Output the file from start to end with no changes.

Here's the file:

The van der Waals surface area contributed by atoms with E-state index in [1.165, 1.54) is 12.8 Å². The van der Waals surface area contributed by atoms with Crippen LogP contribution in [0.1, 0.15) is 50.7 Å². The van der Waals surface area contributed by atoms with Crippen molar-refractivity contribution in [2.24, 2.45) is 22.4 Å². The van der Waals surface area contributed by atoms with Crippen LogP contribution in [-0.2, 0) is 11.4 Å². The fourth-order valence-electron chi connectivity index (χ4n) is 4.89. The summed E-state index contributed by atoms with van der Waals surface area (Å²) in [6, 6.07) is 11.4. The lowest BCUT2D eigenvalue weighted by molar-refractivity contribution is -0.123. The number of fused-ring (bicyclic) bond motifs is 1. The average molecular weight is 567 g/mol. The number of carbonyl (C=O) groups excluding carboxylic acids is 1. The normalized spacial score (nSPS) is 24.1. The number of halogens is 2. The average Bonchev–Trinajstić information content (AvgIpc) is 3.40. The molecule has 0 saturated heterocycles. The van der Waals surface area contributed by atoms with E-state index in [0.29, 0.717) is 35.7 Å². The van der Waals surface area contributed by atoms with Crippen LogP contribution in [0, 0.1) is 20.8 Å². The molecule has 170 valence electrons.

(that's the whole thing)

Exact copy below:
The van der Waals surface area contributed by atoms with E-state index in [1.165, 1.54) is 12.8 Å². The van der Waals surface area contributed by atoms with Crippen LogP contribution in [0.1, 0.15) is 50.7 Å². The van der Waals surface area contributed by atoms with Crippen molar-refractivity contribution in [2.24, 2.45) is 22.4 Å². The van der Waals surface area contributed by atoms with Crippen LogP contribution in [-0.2, 0) is 11.4 Å². The fourth-order valence-electron chi connectivity index (χ4n) is 4.89. The summed E-state index contributed by atoms with van der Waals surface area (Å²) in [6, 6.07) is 11.4. The lowest BCUT2D eigenvalue weighted by molar-refractivity contribution is -0.123. The number of fused-ring (bicyclic) bond motifs is 1. The average molecular weight is 567 g/mol. The number of carbonyl (C=O) groups excluding carboxylic acids is 1. The normalized spacial score (nSPS) is 24.1. The number of halogens is 2. The average Bonchev–Trinajstić information content (AvgIpc) is 3.40. The molecule has 0 saturated heterocycles. The van der Waals surface area contributed by atoms with E-state index in [0.29, 0.717) is 35.7 Å². The van der Waals surface area contributed by atoms with Crippen LogP contribution in [0, 0.1) is 20.8 Å². The molecule has 170 valence electrons.